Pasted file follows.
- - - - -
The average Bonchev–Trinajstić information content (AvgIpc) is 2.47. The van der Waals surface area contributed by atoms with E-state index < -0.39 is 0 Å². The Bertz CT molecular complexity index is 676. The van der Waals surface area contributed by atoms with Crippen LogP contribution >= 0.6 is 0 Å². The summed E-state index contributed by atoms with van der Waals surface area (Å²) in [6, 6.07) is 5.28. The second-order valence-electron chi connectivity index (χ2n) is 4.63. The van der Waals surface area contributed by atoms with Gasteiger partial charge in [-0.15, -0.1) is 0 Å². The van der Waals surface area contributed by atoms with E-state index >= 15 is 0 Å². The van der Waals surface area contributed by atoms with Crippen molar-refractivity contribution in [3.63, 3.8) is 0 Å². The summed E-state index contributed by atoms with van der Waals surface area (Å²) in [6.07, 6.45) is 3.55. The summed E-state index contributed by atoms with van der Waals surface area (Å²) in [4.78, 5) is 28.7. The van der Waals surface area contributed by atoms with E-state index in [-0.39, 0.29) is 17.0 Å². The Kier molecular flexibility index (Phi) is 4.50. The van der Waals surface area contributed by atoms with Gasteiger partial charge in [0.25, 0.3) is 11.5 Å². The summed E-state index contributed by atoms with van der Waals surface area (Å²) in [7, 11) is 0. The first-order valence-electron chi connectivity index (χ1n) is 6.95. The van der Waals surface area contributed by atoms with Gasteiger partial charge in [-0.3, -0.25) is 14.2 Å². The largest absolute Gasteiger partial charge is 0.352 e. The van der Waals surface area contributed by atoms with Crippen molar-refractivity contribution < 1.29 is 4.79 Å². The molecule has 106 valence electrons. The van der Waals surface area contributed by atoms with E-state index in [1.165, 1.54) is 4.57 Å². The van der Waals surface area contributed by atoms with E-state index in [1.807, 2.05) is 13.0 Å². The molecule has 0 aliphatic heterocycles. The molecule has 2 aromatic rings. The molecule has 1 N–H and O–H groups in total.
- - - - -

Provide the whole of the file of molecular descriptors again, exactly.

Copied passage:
The average Bonchev–Trinajstić information content (AvgIpc) is 2.47. The van der Waals surface area contributed by atoms with E-state index < -0.39 is 0 Å². The Bertz CT molecular complexity index is 676. The van der Waals surface area contributed by atoms with Crippen LogP contribution >= 0.6 is 0 Å². The summed E-state index contributed by atoms with van der Waals surface area (Å²) in [6, 6.07) is 5.28. The second-order valence-electron chi connectivity index (χ2n) is 4.63. The van der Waals surface area contributed by atoms with Gasteiger partial charge in [-0.15, -0.1) is 0 Å². The van der Waals surface area contributed by atoms with E-state index >= 15 is 0 Å². The van der Waals surface area contributed by atoms with Crippen molar-refractivity contribution in [3.63, 3.8) is 0 Å². The summed E-state index contributed by atoms with van der Waals surface area (Å²) in [6.07, 6.45) is 3.55. The summed E-state index contributed by atoms with van der Waals surface area (Å²) in [4.78, 5) is 28.7. The van der Waals surface area contributed by atoms with E-state index in [-0.39, 0.29) is 17.0 Å². The Kier molecular flexibility index (Phi) is 4.50. The van der Waals surface area contributed by atoms with Gasteiger partial charge in [0.25, 0.3) is 11.5 Å². The summed E-state index contributed by atoms with van der Waals surface area (Å²) in [7, 11) is 0. The first-order valence-electron chi connectivity index (χ1n) is 6.95. The van der Waals surface area contributed by atoms with Gasteiger partial charge in [-0.3, -0.25) is 14.2 Å². The largest absolute Gasteiger partial charge is 0.352 e. The van der Waals surface area contributed by atoms with Crippen molar-refractivity contribution < 1.29 is 4.79 Å². The molecule has 106 valence electrons. The van der Waals surface area contributed by atoms with E-state index in [1.165, 1.54) is 4.57 Å². The van der Waals surface area contributed by atoms with E-state index in [1.807, 2.05) is 13.0 Å². The molecule has 0 aliphatic heterocycles. The molecule has 2 aromatic rings. The molecule has 1 N–H and O–H groups in total.